There's one major issue in this year's American presidential campaign that isn't being dealt with by the candidates: race and, in particular, the plight of many African-Americans. There are discussions about everything from ISIS to immigration but little, if anything, is said about America's shameful history of slavery and its failure to fully deal with the modern ramifications.
Notwithstanding the horrendous history of slavery and the failure to fully and adequately deal with its fallout, most Americans pretend that all that is ancient history and need not be dealt with any more. There seems to be an attitude among many white Americans along the lines of "what more do these people want?"
That's not to say that there has not been progress over the years, however agonizingly slow. After all, the country finally did the right thing a century and a half ago by issuing the Emancipation Proclamation and freeing the slaves.
That was quickly followed by the 13th, 14th and 15th Amendments to the Constitution granting freedom, citizenship and the right to vote. Sadly, those noble actions were followed by a century of de facto segregation relegating America's black population to an informal slavery.
What is needed is a mammoth national endeavor to begin to rectify the disparities between America's different racial communities.
Yet the battle for civil rights continued and eventually gave rise to such watershed moments as the Supreme Court decision in Brown v. Board of Education, the Civil Rights Act, the Voting Rights Act and serious attempts at affirmative action. Sadly, some of those initiatives are even now being curtailed by an increasingly tone-deaf right wing majority on the Supreme Court.
Granted, today's situation is a far cry from 150 years ago or even 50 years ago. But from where I sit, it appears that little has been done to truly make amends.
A first step might be a truth and reconciliation commission, a platform to allow African-Americans to come forth and detail the wrongs visited upon them and their ancestors. We in Canada adopted this approach in an attempt to heal the wounds from our shameful treatment of our aboriginal population.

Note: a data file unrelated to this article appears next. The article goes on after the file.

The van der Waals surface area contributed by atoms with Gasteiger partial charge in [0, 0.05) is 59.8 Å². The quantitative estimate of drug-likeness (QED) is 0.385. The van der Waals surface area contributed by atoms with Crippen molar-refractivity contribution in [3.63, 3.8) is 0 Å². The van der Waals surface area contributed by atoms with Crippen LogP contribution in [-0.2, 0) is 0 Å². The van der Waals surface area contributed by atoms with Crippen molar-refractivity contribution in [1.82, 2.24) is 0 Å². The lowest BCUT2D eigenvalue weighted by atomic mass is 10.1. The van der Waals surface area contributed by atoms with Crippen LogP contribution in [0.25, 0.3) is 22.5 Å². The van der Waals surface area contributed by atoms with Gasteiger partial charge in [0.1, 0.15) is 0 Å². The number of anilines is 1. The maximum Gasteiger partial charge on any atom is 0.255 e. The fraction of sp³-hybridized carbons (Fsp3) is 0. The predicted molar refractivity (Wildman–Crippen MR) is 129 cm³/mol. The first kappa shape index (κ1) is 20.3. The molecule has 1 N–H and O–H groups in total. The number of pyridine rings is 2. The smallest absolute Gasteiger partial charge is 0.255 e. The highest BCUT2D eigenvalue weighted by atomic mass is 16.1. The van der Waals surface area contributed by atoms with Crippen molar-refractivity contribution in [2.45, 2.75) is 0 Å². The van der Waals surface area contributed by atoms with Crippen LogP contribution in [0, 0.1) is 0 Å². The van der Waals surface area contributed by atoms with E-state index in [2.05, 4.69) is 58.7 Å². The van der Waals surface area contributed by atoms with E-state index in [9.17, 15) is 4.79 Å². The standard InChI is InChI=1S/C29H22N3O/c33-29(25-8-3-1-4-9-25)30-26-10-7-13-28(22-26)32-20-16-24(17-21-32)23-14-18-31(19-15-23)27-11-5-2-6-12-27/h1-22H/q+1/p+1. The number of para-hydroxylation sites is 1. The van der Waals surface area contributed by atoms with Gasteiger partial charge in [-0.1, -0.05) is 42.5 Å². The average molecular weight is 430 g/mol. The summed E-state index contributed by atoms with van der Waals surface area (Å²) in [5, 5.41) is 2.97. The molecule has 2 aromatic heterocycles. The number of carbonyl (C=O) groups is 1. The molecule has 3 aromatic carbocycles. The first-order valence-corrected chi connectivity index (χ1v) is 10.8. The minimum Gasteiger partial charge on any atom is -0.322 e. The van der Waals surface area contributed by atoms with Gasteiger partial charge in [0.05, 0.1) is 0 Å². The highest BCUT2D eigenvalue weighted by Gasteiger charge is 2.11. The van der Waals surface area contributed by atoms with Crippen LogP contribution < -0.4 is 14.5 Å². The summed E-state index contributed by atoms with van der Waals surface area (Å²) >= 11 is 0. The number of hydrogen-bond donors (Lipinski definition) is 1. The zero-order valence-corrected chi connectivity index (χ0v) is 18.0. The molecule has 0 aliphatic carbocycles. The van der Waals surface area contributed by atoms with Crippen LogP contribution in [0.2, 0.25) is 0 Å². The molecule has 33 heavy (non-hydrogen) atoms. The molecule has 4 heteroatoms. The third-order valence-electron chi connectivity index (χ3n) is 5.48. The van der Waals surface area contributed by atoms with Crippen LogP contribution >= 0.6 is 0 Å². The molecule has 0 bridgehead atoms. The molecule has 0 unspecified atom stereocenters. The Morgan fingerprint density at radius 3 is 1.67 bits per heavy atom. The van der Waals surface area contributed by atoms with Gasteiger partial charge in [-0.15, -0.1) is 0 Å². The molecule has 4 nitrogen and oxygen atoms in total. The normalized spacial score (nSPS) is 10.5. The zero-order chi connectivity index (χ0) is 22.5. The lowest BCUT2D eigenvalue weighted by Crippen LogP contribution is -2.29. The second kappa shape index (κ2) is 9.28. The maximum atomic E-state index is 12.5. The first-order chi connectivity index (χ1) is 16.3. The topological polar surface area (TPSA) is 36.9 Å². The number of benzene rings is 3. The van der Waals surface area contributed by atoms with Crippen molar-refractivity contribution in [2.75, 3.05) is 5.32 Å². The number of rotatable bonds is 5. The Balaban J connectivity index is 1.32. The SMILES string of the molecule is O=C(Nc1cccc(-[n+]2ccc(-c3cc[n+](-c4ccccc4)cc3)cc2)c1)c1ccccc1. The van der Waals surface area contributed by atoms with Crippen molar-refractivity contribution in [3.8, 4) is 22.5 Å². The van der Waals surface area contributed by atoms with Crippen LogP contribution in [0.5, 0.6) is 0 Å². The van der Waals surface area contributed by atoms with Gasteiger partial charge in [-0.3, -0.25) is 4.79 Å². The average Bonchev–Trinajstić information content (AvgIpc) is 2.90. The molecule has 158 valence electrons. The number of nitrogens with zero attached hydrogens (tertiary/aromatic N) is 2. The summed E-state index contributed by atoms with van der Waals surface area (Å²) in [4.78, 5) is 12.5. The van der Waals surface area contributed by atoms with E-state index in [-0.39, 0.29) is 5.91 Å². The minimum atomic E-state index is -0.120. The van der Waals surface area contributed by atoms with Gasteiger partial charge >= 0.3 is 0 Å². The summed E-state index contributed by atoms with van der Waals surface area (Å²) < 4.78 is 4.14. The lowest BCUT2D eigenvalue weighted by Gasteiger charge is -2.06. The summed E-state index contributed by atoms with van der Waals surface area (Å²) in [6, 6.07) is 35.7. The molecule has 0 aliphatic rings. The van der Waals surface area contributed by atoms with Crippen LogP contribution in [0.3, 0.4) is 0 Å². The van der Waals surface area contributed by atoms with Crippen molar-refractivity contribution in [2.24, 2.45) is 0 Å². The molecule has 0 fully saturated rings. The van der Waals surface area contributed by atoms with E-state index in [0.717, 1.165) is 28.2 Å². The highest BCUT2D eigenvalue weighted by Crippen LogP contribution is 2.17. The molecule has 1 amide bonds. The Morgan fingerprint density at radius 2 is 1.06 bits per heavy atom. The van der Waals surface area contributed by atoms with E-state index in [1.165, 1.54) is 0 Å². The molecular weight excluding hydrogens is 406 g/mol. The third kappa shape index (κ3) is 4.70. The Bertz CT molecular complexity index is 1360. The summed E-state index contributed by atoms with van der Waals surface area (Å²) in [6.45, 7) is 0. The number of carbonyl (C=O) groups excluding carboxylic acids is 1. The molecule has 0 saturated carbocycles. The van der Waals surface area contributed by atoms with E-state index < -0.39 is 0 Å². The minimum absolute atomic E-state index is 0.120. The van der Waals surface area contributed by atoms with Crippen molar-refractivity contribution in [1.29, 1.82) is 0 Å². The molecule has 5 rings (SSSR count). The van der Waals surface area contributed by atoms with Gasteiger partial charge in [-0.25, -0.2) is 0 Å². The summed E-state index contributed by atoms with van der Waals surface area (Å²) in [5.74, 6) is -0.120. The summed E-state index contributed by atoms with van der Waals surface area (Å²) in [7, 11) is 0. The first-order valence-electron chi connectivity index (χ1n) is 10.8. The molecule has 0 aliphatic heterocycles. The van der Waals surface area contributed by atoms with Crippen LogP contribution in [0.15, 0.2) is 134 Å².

It has been successfully employed in South Africa to attempt to deal with the wrongs of apartheid. Rwanda, too, used this method to try to get past the horrors of the genocide in 1994. Surely there also needs to be such a commission to deal with the 250-year history of American slavery and the 150 years of segregation that followed.
Another important step would be a national apology for slavery and segregation. It may seem like a small thing but it can have a very powerful effect as shown here recently in Canada when the prime minister apologized for Canada's treatment of aboriginals. Such a statement can help to educate and heal.
Related steps might include a national day of mourning which could help to focus squarely on the heinous antebellum treatment of African-American slaves and the century and a half of post-Civil War racism and segregation. A national slavery museum and a national slavery monument are long overdue initiatives.
Perhaps the most powerful and meaningful step would be to implement a reparations program. I'm not talking about the post-Civil War illusory promise of "40 acres and a mule," nor am I talking about cash settlements to descendants of former slaves.
What is needed is a mammoth national endeavor to begin to rectify the disparities between America's different racial communities. It would involve the expenditure of billions of dollars on education, health and employment initiatives directed primarily to those who are still entrapped in the social ghetto that has its roots in slavery and segregation.
It seems to me that these various initiatives are not just needed to compensate African-Americans for past wrongs. Their true importance is to help to get past the denial that there still exists a problem and to educate white America that it has a moral duty to acknowledge that problem and accept responsibility for rectifying it.
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